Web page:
According to a Quartz study of Stanford University's How Couples Meet and Stay Together survey, around 25% of American couples who finally move in together do so after four months of dating and 50% after a year. By two years, more than 70% had moved in. There are several factors that can influence how long people date before getting engaged or married, including age, gender, education, income, geography.
Women typically date for longer before they move in with a man because they want to make sure they like him enough to be willing to give up their lives apart from each other. Also, women are usually the one who asks men to move in with them, so they have more time to decide if they really want to do this. Men, on the other hand, tend to move in quickly with little explanation because they don't want to hurt their partners' feelings by being too distant. This is why we often hear about men proposing to women first or about women finding out that their boyfriends have already done so.
People usually date for a few months before getting engaged because it gives both parties time to get to know each other better and figure out if this relationship is right for them. Engaged couples also take time off before deciding to marry because marriages require two people who are ready to commit to each other forever.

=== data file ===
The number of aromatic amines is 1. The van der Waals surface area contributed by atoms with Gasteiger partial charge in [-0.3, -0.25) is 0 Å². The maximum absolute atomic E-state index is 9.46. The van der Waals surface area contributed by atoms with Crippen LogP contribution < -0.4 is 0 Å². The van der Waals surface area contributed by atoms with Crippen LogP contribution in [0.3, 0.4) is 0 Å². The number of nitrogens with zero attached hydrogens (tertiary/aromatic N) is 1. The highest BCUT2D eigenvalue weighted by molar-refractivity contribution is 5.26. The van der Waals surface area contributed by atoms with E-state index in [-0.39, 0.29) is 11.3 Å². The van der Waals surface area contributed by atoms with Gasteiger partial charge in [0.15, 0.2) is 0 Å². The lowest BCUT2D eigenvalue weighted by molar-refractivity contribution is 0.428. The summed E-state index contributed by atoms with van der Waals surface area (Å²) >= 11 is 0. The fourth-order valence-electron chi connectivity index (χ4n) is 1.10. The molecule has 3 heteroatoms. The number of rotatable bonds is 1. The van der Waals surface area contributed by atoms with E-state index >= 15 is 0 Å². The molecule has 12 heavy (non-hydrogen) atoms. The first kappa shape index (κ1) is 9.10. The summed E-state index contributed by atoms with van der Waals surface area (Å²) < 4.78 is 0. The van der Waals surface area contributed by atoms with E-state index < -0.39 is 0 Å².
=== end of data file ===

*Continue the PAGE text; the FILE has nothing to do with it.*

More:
There is no particular age or stage of a relationship when most individuals believe it is time to move in together. 27 percent of those polled said they moved in together after dating for less than six months, while 18 percent said individuals shouldn't move in together until they've married. The other respondents were split between those who said it was okay to move in together as early as your first month together and those who suggested waiting until later in the relationship.
Here's what all three groups had to say about how old they should be when they move in together:
Those who said it's best to wait until you're married or living together agreed that you shouldn't move in with your partner until at least some point during your first year of marriage. That makes sense because during this time you want to make sure that you and your spouse are ready to take on this additional responsibility together.
Those who said it's fine to move in together as soon as you start dating agreed that you shouldn't stay in one place for more than a year without getting married first. After a period of time living separately, people need to get back into a routine which only married couples can do. This means that those who say it's okay to move in together as soon as you start dating should also say it's okay to stay in one place for just a few months before moving out again so that they don't become too attached to each other.
According to a 2015 Rent.com research, the majority of couples (37 percent) move in together after being in a relationship for six months to a year. Having said that, it's difficult to establish an ideal period that applies to everyone—after all, each relationship is unique. However, there are some factors that may influence how quickly you move in with your partner.